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Monday, 20 December, 1999, 17:53 GMT
Analysis: Violence sets poll agenda

Anti-violence campaigners put up signs ahead of the vote Anti-violence campaigners put up signs ahead of the vote


By Susannah Price in Colombo

One local newspaper has called the Tamil Tigers the 14th candidate - once again they have set the agenda for an election in Sri Lanka.

Conflict in Sri Lanka
  • An unwinnable war?
  • Timeline of conflict
  • Leading the Tigers
  • The ethnic divide
  • On Saturday, the final day of campaigning, a suspected Tamil Tiger suicide bomber blew herself up just 5m from President Kumaratunga at her last election rally in Colombo, killing more than 20 people.

    An earlier explosion at an opposition United National Party meeting left 11 dead including a former army chief of staff.

    There are mixed views about how much President Kumaratunga, who suffered injuries to her right eye, will benefit from a sympathy vote.


    President Kumaratunga The president has capitalised on her attack

    However she has been capitalising on the occasion to address the nation twice - first on radio and then on television where she appeared with a white patch on her eye.

    She called for support for her government's efforts to end the violence created by the Tamil Tigers.

    Buoyant opposition

    President Kumaratunga announced in October that the elections would be held nearly a year ahead of schedule.

    She appeared confident that her personal popularity, known to be higher than that of her ruling People's Alliance, would give her a good majority.

    However her main rival among the 13 candidates, Ranil Wickremesinghe, was thought to have made up lost ground with a successful election campaign.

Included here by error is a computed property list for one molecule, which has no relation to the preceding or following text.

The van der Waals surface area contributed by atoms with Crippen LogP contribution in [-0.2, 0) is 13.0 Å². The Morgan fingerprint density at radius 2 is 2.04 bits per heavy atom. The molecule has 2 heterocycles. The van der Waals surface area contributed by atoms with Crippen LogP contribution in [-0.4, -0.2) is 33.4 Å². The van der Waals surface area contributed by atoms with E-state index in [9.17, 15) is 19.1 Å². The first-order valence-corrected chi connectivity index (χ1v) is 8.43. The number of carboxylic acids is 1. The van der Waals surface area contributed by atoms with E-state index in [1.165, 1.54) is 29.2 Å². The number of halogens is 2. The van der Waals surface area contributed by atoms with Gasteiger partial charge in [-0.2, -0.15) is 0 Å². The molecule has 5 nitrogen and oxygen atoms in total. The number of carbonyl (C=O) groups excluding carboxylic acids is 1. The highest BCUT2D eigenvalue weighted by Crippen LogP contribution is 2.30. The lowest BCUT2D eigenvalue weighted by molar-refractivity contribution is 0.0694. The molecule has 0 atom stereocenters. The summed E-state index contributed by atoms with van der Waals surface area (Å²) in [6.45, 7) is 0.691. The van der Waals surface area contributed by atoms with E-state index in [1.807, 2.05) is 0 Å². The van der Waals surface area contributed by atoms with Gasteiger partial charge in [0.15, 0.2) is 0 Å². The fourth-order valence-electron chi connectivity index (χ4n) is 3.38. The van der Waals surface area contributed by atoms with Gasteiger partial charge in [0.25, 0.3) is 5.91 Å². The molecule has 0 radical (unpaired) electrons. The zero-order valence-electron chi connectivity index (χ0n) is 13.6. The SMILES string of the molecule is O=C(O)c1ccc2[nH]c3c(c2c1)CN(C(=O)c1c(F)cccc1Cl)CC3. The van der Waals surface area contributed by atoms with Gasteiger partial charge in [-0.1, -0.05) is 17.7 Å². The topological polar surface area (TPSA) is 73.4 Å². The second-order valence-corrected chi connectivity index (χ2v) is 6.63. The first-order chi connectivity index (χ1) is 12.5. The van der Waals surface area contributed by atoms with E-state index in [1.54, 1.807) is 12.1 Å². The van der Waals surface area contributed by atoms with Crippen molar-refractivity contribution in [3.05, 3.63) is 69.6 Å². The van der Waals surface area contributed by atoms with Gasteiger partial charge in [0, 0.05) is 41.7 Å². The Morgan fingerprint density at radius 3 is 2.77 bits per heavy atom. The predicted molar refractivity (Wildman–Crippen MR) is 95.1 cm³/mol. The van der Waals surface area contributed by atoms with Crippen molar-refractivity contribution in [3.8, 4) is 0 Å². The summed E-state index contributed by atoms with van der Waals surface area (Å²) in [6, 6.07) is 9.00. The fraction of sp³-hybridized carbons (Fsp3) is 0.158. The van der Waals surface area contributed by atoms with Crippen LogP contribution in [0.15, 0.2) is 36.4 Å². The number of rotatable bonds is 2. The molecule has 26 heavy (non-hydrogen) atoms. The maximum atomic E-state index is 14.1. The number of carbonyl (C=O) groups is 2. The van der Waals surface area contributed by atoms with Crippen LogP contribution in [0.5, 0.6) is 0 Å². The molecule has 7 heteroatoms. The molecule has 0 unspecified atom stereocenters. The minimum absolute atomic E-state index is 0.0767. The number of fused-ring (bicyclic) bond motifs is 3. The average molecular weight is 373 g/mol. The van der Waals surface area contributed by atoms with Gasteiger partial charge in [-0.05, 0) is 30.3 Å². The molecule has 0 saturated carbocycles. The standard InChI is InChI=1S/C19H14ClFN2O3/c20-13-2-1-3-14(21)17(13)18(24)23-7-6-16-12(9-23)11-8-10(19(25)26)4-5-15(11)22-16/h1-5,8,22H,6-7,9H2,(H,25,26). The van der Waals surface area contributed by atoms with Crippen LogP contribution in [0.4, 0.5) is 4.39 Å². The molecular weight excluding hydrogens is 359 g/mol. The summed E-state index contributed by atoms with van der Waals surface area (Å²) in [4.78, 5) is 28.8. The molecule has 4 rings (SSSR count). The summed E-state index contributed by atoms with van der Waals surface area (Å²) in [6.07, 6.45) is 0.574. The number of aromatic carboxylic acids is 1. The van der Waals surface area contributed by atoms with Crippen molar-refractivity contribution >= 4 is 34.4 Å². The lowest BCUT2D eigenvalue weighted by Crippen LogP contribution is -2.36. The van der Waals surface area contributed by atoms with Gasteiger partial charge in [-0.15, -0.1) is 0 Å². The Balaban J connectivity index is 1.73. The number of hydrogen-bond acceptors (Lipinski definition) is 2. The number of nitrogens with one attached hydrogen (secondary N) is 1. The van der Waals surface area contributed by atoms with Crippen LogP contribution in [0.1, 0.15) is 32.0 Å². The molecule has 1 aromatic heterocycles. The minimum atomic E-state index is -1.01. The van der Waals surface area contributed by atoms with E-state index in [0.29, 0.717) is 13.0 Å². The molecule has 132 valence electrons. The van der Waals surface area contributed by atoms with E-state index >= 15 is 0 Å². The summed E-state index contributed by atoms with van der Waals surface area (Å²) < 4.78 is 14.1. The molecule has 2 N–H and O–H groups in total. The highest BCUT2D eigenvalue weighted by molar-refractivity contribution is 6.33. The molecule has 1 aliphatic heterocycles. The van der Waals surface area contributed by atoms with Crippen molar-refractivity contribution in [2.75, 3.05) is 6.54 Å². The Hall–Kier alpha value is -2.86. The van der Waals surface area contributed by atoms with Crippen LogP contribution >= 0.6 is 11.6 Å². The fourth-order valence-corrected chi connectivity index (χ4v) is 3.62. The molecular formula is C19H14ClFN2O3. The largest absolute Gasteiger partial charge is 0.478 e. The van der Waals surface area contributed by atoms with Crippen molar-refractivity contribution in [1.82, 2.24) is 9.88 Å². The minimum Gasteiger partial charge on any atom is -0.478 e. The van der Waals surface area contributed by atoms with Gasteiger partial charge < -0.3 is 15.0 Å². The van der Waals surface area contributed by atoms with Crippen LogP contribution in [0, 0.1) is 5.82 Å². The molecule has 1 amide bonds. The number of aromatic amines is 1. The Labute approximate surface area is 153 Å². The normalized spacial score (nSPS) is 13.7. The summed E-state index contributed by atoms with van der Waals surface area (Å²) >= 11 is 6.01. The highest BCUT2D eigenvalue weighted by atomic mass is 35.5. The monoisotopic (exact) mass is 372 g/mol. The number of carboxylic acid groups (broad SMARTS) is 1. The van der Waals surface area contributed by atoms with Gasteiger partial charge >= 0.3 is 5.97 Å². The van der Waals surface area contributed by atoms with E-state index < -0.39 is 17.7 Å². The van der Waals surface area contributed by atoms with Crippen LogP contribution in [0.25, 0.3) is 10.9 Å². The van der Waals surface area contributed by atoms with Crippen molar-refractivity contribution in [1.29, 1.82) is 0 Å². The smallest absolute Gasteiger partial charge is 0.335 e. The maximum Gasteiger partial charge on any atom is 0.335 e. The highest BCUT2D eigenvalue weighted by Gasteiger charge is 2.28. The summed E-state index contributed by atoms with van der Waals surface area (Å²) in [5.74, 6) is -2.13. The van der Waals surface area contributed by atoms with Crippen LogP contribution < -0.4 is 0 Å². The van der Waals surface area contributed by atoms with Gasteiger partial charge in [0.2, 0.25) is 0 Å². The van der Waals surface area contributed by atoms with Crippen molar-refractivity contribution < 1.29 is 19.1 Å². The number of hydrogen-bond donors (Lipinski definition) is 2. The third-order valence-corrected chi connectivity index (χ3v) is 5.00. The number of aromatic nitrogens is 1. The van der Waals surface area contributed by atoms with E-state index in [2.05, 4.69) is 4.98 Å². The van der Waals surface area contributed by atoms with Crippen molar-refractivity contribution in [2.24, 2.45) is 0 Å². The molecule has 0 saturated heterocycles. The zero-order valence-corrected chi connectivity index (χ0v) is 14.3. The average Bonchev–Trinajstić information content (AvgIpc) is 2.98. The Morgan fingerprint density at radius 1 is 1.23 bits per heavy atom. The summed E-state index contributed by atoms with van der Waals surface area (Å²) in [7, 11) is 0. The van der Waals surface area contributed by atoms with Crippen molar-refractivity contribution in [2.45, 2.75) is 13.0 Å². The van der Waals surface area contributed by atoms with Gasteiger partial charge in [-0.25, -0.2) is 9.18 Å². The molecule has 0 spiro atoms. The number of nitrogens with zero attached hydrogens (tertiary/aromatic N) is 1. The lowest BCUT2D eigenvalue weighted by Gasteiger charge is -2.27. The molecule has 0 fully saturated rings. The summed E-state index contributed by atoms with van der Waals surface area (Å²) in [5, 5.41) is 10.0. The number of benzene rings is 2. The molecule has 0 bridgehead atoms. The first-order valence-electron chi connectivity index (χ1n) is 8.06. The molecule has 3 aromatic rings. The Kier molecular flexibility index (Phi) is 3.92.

Sri Lanka votes
    13 candidates
    11 million voters
    Governing party People's Alliance
    Main opposition United National Party
    1,000 incidents of pre-election violence

    His party chairman Karu Jayasuriya said they believed that while people sympathised with the president, they were mature enough not to let that swing their vote.

    Many have said this campaign has been more about the personalities of the two leaders than issues.

    However a survey carried out by Professor ST Hettige at Colombo University showed that less than 15% of people voted for a personality and that more than half based their support on the candidate's programme.

    The main issue, highlighted by the bombing at the Town Hall, is, as always, finding a solution to the 16-year-old war.


    Ranil Wickremesinghe at a campaign rally Ranil Wickremesinghe is thought to have made up ground
    President Kumaratunga says she is seeking a mandate to continue with her plans to devolve power to the north and east, the area the Tigers are demanding as a homeland for the minority Tamil community.

    She failed to persuade the opposition to give her the two-thirds majority in parliament she needed to bring in this plan.

    The opposition has said it will open a dialogue with all parties including the Tigers.

    This is a particularly pressing issue in the north and east where many feel the president let them down by failing to end the conflict.

    Fears of violence

    Usually there is a high turnout for elections in Sri Lanka which has more than 11 million voters.


    Fears expressed of ballot rigging Fears expressed of ballot rigging

    However the level of violence between the supporters of the various parties which has marked the past two months of campaigning may deter voters.

    The Centre for Monitoring Election Violence says there have been more than 1,000 incidents of violence including murder and arson.

    Another monitoring group said there was a real threat of vote rigging and impersonation.

    Army troops have been placed on standby to help police deal with any violence.

    In the absence of any independent opinion polls it is difficult to gauge the support for each of the main candidates.

    However observers say that the new president will have to move to persuade the public that they can succeed in delivering peace to this war-torn country.

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    See also:
    17 Dec 99 |  South Asia
    Chandrika Kumaratunga: Politics in the blood
    17 Dec 99 |  South Asia
    Ranil Wickramasinghe: The opposition's hope
    18 Dec 99 |  South Asia
    Analysis: Fifteen years of bloodshed
    20 Dec 99 |  South Asia
    Prayer beats politics on the plantation
    10 Nov 99 |  Talking Point
    Can there be peace in Sri Lanka?
    16 Nov 99 |  South Asia
    Sri Lanka battle lines drawn

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